I frequently have my own clients look long and hard at the possibility of executing this approach in their own businesses. I advise them to make use of the Roth approach exclusively. They find that the incredibly generous contribution limits and the ‘tax free’ nature of their ultimate retirement income are the factors that are most attractive. The fact that it’s completely ‘self-directed’ is especially appreciated, as it allows them to rid themselves of the straightjacket most traditional plans require when it comes to choosing investment vehicles.
    Thanks again for the super info, Destiny.

  2. Pingback: How much money must you set aside daily to retire at 65 as a millionaire? - The American Genius

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Business Finance

Kodak’s cyrptocurrency could save themselves and photographers

(FINANCE NEWS) Kodak’s foray into cyrptocurrency is more than a financial play, it could be their very salvation in some peoples’ eyes.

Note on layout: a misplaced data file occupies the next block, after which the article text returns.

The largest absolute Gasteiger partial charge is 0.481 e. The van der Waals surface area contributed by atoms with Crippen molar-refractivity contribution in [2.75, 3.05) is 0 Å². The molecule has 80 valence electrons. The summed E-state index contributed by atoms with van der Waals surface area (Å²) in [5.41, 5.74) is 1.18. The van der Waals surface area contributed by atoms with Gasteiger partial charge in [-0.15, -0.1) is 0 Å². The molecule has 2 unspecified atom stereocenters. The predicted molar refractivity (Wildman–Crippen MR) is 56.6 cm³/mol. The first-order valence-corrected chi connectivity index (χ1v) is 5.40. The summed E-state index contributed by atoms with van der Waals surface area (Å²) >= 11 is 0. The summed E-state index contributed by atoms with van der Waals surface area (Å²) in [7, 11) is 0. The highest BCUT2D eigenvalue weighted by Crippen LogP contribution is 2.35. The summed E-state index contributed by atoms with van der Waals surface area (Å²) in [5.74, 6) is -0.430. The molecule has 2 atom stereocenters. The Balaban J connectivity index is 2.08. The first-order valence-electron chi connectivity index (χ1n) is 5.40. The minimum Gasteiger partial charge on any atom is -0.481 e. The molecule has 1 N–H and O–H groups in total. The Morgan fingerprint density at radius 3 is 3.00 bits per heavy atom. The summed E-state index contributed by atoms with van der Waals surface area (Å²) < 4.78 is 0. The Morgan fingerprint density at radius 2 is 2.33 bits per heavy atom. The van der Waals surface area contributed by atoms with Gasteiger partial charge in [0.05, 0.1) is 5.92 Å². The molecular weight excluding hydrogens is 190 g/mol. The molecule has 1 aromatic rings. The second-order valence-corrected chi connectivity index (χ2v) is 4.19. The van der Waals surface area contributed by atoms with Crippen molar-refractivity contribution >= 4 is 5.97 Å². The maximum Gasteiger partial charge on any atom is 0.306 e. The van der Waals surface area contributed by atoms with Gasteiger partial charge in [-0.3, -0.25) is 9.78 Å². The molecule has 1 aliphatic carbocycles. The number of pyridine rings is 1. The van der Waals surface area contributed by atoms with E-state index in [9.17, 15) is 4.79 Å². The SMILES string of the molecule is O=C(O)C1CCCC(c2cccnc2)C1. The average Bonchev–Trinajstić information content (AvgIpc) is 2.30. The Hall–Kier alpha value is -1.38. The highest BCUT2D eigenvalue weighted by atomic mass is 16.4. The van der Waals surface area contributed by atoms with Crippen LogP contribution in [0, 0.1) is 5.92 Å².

kodak kodakcoin

Not one to be left behind, Kodak recently announced their decision to hop on the cryptocurrency bandwagon with their own currency for photographers: KodakCoin. It’s not as hokey as it sounds, we promise.

It’s easy to make fun of Kodak, the Blockbuster of film companies, for buying into the cryptocurrency world, but their motive isn’t as bizarre as it first appears.

KodakCoin is actually a virtual token that will be used on Kodak’s new photographer platform, KodakOne. The idea behind the platform is that photographers can register their work and monetize any cases of copyright infringement, all through the KodakCoin system.

KodakCoin itself is based in the same foundation as Ethereum, and the KodakOne platform uses the same blockchain technology that we’ve come to expect when dealing with cryptocurrency.